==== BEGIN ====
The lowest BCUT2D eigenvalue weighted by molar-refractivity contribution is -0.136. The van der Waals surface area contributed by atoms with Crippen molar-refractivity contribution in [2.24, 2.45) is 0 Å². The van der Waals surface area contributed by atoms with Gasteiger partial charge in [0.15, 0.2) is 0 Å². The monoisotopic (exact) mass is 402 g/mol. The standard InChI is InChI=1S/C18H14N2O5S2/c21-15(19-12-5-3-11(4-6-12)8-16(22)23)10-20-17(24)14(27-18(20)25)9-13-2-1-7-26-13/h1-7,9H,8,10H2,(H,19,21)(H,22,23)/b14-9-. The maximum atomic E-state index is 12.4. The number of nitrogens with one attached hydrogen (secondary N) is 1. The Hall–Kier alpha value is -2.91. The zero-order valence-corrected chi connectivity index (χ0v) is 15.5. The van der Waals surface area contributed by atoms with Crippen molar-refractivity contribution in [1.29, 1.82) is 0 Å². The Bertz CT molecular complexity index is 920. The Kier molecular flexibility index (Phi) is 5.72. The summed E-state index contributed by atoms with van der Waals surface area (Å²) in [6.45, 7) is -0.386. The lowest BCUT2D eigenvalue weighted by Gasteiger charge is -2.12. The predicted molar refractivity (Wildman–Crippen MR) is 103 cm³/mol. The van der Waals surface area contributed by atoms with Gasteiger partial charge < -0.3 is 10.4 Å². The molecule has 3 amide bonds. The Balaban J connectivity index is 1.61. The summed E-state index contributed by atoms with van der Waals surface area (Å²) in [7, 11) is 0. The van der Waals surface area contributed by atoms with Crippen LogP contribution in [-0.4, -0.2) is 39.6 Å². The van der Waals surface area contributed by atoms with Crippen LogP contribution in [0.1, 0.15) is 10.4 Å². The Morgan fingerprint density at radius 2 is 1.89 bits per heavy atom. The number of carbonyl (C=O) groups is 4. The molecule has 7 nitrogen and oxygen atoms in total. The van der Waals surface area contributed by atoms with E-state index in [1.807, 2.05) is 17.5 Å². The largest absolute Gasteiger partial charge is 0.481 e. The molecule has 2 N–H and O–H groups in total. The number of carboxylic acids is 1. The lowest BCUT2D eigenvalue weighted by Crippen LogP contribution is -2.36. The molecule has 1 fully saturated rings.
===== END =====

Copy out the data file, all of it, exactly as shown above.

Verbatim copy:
The lowest BCUT2D eigenvalue weighted by molar-refractivity contribution is -0.136. The van der Waals surface area contributed by atoms with Crippen molar-refractivity contribution in [2.24, 2.45) is 0 Å². The van der Waals surface area contributed by atoms with Gasteiger partial charge in [0.15, 0.2) is 0 Å². The monoisotopic (exact) mass is 402 g/mol. The standard InChI is InChI=1S/C18H14N2O5S2/c21-15(19-12-5-3-11(4-6-12)8-16(22)23)10-20-17(24)14(27-18(20)25)9-13-2-1-7-26-13/h1-7,9H,8,10H2,(H,19,21)(H,22,23)/b14-9-. The maximum atomic E-state index is 12.4. The number of nitrogens with one attached hydrogen (secondary N) is 1. The Hall–Kier alpha value is -2.91. The zero-order valence-corrected chi connectivity index (χ0v) is 15.5. The van der Waals surface area contributed by atoms with Crippen molar-refractivity contribution in [1.29, 1.82) is 0 Å². The Bertz CT molecular complexity index is 920. The Kier molecular flexibility index (Phi) is 5.72. The summed E-state index contributed by atoms with van der Waals surface area (Å²) in [6.45, 7) is -0.386. The lowest BCUT2D eigenvalue weighted by Gasteiger charge is -2.12. The predicted molar refractivity (Wildman–Crippen MR) is 103 cm³/mol. The van der Waals surface area contributed by atoms with Gasteiger partial charge < -0.3 is 10.4 Å². The molecule has 3 amide bonds. The Balaban J connectivity index is 1.61. The summed E-state index contributed by atoms with van der Waals surface area (Å²) in [7, 11) is 0. The van der Waals surface area contributed by atoms with Crippen LogP contribution in [-0.4, -0.2) is 39.6 Å². The van der Waals surface area contributed by atoms with Crippen LogP contribution in [0.1, 0.15) is 10.4 Å². The Morgan fingerprint density at radius 2 is 1.89 bits per heavy atom. The number of carbonyl (C=O) groups is 4. The molecule has 7 nitrogen and oxygen atoms in total. The van der Waals surface area contributed by atoms with E-state index in [1.807, 2.05) is 17.5 Å². The largest absolute Gasteiger partial charge is 0.481 e. The molecule has 2 N–H and O–H groups in total. The number of carboxylic acids is 1. The lowest BCUT2D eigenvalue weighted by Crippen LogP contribution is -2.36. The molecule has 1 fully saturated rings.